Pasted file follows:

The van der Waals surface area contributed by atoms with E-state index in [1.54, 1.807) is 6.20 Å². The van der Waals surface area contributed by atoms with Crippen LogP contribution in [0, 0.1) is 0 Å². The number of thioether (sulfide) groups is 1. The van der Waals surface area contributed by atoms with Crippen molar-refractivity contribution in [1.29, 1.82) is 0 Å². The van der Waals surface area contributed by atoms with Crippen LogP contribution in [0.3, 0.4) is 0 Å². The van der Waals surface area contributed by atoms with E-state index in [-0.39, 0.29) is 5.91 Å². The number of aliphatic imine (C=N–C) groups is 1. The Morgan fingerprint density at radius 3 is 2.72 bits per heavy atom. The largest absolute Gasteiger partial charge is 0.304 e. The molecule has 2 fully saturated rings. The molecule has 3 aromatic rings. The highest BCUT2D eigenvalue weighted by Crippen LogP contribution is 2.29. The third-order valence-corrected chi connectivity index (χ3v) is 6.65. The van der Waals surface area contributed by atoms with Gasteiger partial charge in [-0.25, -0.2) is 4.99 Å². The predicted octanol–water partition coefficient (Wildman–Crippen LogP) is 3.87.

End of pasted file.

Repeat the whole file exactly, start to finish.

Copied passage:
The van der Waals surface area contributed by atoms with E-state index in [1.54, 1.807) is 6.20 Å². The van der Waals surface area contributed by atoms with Crippen LogP contribution in [0, 0.1) is 0 Å². The number of thioether (sulfide) groups is 1. The van der Waals surface area contributed by atoms with Crippen molar-refractivity contribution in [1.29, 1.82) is 0 Å². The van der Waals surface area contributed by atoms with Crippen LogP contribution in [0.3, 0.4) is 0 Å². The van der Waals surface area contributed by atoms with E-state index in [-0.39, 0.29) is 5.91 Å². The number of aliphatic imine (C=N–C) groups is 1. The Morgan fingerprint density at radius 3 is 2.72 bits per heavy atom. The largest absolute Gasteiger partial charge is 0.304 e. The molecule has 2 fully saturated rings. The molecule has 3 aromatic rings. The highest BCUT2D eigenvalue weighted by Crippen LogP contribution is 2.29. The third-order valence-corrected chi connectivity index (χ3v) is 6.65. The van der Waals surface area contributed by atoms with Gasteiger partial charge in [-0.25, -0.2) is 4.99 Å². The predicted octanol–water partition coefficient (Wildman–Crippen LogP) is 3.87.